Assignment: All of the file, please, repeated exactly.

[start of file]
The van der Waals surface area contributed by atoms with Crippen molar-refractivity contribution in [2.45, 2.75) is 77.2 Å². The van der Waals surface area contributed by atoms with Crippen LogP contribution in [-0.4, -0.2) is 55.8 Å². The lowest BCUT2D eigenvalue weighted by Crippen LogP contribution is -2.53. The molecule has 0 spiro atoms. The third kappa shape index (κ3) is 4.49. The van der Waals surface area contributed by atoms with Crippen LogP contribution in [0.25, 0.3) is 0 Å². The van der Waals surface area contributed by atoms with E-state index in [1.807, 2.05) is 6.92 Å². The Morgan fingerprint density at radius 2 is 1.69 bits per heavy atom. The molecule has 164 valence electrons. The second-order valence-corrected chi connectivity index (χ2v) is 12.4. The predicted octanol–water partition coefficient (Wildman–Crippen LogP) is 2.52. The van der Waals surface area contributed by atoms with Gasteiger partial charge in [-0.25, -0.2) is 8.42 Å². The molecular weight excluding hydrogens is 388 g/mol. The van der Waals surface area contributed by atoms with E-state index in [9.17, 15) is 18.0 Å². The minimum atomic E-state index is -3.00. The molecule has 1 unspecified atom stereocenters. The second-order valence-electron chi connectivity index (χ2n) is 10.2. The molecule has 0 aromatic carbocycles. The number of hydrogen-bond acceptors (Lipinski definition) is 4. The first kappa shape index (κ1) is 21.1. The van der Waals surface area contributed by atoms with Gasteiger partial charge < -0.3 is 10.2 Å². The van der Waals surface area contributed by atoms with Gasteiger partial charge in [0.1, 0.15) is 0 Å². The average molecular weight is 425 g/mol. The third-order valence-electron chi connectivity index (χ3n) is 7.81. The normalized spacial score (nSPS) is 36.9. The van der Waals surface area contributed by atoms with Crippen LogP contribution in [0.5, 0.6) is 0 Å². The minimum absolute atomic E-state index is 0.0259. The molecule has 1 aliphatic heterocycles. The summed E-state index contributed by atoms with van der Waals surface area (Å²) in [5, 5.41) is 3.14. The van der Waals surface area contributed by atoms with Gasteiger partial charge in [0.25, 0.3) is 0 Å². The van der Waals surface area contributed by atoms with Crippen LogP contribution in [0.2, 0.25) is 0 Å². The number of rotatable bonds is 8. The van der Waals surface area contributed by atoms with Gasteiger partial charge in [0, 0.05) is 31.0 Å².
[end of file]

The van der Waals surface area contributed by atoms with Crippen molar-refractivity contribution in [2.45, 2.75) is 77.2 Å². The van der Waals surface area contributed by atoms with Crippen LogP contribution in [-0.4, -0.2) is 55.8 Å². The lowest BCUT2D eigenvalue weighted by Crippen LogP contribution is -2.53. The molecule has 0 spiro atoms. The third kappa shape index (κ3) is 4.49. The van der Waals surface area contributed by atoms with Crippen LogP contribution in [0.25, 0.3) is 0 Å². The van der Waals surface area contributed by atoms with E-state index in [1.807, 2.05) is 6.92 Å². The Morgan fingerprint density at radius 2 is 1.69 bits per heavy atom. The molecule has 164 valence electrons. The second-order valence-corrected chi connectivity index (χ2v) is 12.4. The predicted octanol–water partition coefficient (Wildman–Crippen LogP) is 2.52. The van der Waals surface area contributed by atoms with Gasteiger partial charge in [-0.25, -0.2) is 8.42 Å². The molecular weight excluding hydrogens is 388 g/mol. The van der Waals surface area contributed by atoms with E-state index in [9.17, 15) is 18.0 Å². The minimum atomic E-state index is -3.00. The molecule has 1 unspecified atom stereocenters. The second-order valence-electron chi connectivity index (χ2n) is 10.2. The molecule has 0 aromatic carbocycles. The number of hydrogen-bond acceptors (Lipinski definition) is 4. The first kappa shape index (κ1) is 21.1. The van der Waals surface area contributed by atoms with Gasteiger partial charge < -0.3 is 10.2 Å². The van der Waals surface area contributed by atoms with Gasteiger partial charge in [0.1, 0.15) is 0 Å². The average molecular weight is 425 g/mol. The third-order valence-electron chi connectivity index (χ3n) is 7.81. The normalized spacial score (nSPS) is 36.9. The van der Waals surface area contributed by atoms with Crippen LogP contribution in [0.5, 0.6) is 0 Å². The minimum absolute atomic E-state index is 0.0259. The molecule has 1 aliphatic heterocycles. The summed E-state index contributed by atoms with van der Waals surface area (Å²) in [5, 5.41) is 3.14. The van der Waals surface area contributed by atoms with Gasteiger partial charge in [0.25, 0.3) is 0 Å². The van der Waals surface area contributed by atoms with Crippen LogP contribution in [0.2, 0.25) is 0 Å². The number of rotatable bonds is 8. The van der Waals surface area contributed by atoms with Gasteiger partial charge in [0, 0.05) is 31.0 Å².